Having time to read was one of the best things about India. I read dozens of books during my travels (what else are you going to do on a 31 hour train journey?) I visited bookshops ranging from plush Borders-style places a to shelf in a cafe. My favourites were probably the Full Circle Bookshop in Delhi's Khan Market (the cafe, while overpriced, was a good place to relax) and the shelf in Sonam's kitchen in Darjeeling. The photograph above shows Jodhpur's Krishna Book Depot, which had the feel of an old-fashioned English secondhand bookshop.

The books I read were decided by the stock in the shops and those I found in guest-houses – basically books sold in airports and the sort of books that interest travellers. Certain writers turned up everywhere, such as Howard Marks, Paul Coehlo and Salman Rushdie. Haruki Murakami and Milan Kundera were also well-represented. Occasionally you'd see a book that looked marooned, out of place among the others. An example of this was Piers Morgan's celebrity diaries, which I found in Jaisalmer (a fun read, but not as good as the first volume).

Sometimes, when supplies of fresh literature run low, one faces difficult choices. At Ajmer I was down to my last book and, faced with a poor selection, considered buying a copy of the third volume of Lord Archer's prison diaries. I was saved by a visit to Pushkar, which had several good bookshops.

I re-read Lord of the Rings and discovered it was a far, far better book than I remembered. However, revisiting the book while travelling made some shortcomings obvious – Tolkien mentions neither hand sanitizer nor digestive issues. These are notable omissions for what is, effectively, a book about backpacking.

I also read my way through the whole of Stephen King's Dark Tower sequence. I'd read the first half of it in the 90s and when I came across the whole series in a bookshop decided to read the entire thing. The seven Dark Tower books run to about 3,900 pages. It wasn't terrible, but Tolkien managed a far deeper saga with much less fuss.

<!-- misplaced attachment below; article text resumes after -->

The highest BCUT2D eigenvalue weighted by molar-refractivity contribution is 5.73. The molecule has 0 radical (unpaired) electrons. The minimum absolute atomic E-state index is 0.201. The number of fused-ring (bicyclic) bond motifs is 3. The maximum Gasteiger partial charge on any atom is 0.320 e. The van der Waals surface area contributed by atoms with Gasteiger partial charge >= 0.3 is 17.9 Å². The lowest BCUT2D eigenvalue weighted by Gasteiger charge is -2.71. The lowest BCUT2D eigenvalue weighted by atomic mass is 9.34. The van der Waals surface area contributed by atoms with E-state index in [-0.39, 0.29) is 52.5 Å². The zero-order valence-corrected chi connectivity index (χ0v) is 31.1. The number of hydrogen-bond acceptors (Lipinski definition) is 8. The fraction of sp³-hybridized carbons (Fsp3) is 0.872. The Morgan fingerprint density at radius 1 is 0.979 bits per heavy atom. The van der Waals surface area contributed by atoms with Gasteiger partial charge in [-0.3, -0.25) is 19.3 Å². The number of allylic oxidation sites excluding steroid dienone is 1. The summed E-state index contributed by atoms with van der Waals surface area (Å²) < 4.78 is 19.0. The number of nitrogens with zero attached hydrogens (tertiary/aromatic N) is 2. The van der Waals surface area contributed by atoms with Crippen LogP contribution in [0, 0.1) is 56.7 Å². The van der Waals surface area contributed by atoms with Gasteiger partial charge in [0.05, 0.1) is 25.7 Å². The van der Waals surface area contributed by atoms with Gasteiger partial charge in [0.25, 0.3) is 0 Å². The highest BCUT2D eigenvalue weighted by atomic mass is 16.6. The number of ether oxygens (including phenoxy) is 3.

While in Bikaner I found a copy of Extremely Loud and Incredibly
Close by Jonathan Safran Foer. This was one of the best books I've read
in years. As delighted as I was by the novel, I was also vexed. How
come no-one raved at me about this book? If I'd not found it in a
guest-house, huddling next to a couple of Ludlum thrillers, I might never
have read it. I now worry that there other modern classics I've missed.

Travelling in India

An old friend once said that you only need to return from a holiday with three stories, whether you're away for two days or two months. After three stories the conversation will drift, or people will change the subject.

(This same friend once pretended to be on holiday so they'd have a week to themselves. It meant they had to keep the lights off at night but they thought it was worth it. Although, looking back, if they were devious enough to think about faking a holiday, how do I know they weren't faking that they'd faked a holiday?)

I've made more than three posts about India, so I hope I've not tried anyone's patience. There are just a couple of posts left now. One is about bookshops, and the other, this one, is a collection of thoughts about my holiday. Hopefully they'll come in useful to someone:

  • Delhi is a fairly intense introduction to India. Fresh-faced tourists can be easy prey for scammers and touts. Fortunately the Lonely Planet did a great job in warning me what I was likely to face. It did feel, at times, like every person who spoke to me in Delhi was a petty cheat of some type. The touts lie and give false directions, anything to take you to a place where they get commission. The cynicism of Delhi's tourism can make one wary about people met in other places, which is a shame. India Mike has a great thread on How to handle touts. One commenter reminds readers that, while touts might be annoying, none of them is ever likely to have the opportunity tourists have to fly around the world.